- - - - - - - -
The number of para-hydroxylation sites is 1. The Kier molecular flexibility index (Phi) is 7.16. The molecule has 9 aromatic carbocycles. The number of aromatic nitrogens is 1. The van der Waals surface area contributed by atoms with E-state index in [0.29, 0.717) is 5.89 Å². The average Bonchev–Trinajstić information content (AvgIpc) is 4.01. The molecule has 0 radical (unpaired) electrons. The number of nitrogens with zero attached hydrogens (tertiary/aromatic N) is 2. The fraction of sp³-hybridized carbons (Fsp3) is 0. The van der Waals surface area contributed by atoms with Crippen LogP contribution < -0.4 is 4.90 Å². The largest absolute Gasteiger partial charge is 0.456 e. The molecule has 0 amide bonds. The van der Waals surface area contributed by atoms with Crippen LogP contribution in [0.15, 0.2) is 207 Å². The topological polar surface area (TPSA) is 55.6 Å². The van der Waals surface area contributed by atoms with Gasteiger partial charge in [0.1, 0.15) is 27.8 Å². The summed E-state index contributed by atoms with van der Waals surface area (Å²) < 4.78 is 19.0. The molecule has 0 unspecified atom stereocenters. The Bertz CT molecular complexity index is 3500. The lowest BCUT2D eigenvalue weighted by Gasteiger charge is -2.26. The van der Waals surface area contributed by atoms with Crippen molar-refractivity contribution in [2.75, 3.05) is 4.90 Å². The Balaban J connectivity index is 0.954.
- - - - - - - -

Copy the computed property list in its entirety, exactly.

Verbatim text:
The number of para-hydroxylation sites is 1. The Kier molecular flexibility index (Phi) is 7.16. The molecule has 9 aromatic carbocycles. The number of aromatic nitrogens is 1. The van der Waals surface area contributed by atoms with E-state index in [0.29, 0.717) is 5.89 Å². The average Bonchev–Trinajstić information content (AvgIpc) is 4.01. The molecule has 0 radical (unpaired) electrons. The number of nitrogens with zero attached hydrogens (tertiary/aromatic N) is 2. The fraction of sp³-hybridized carbons (Fsp3) is 0. The van der Waals surface area contributed by atoms with Crippen LogP contribution < -0.4 is 4.90 Å². The largest absolute Gasteiger partial charge is 0.456 e. The molecule has 0 amide bonds. The van der Waals surface area contributed by atoms with Crippen LogP contribution in [0.15, 0.2) is 207 Å². The topological polar surface area (TPSA) is 55.6 Å². The van der Waals surface area contributed by atoms with Gasteiger partial charge in [0.1, 0.15) is 27.8 Å². The summed E-state index contributed by atoms with van der Waals surface area (Å²) < 4.78 is 19.0. The molecule has 0 unspecified atom stereocenters. The Bertz CT molecular complexity index is 3500. The lowest BCUT2D eigenvalue weighted by Gasteiger charge is -2.26. The van der Waals surface area contributed by atoms with Crippen molar-refractivity contribution in [2.75, 3.05) is 4.90 Å². The Balaban J connectivity index is 0.954.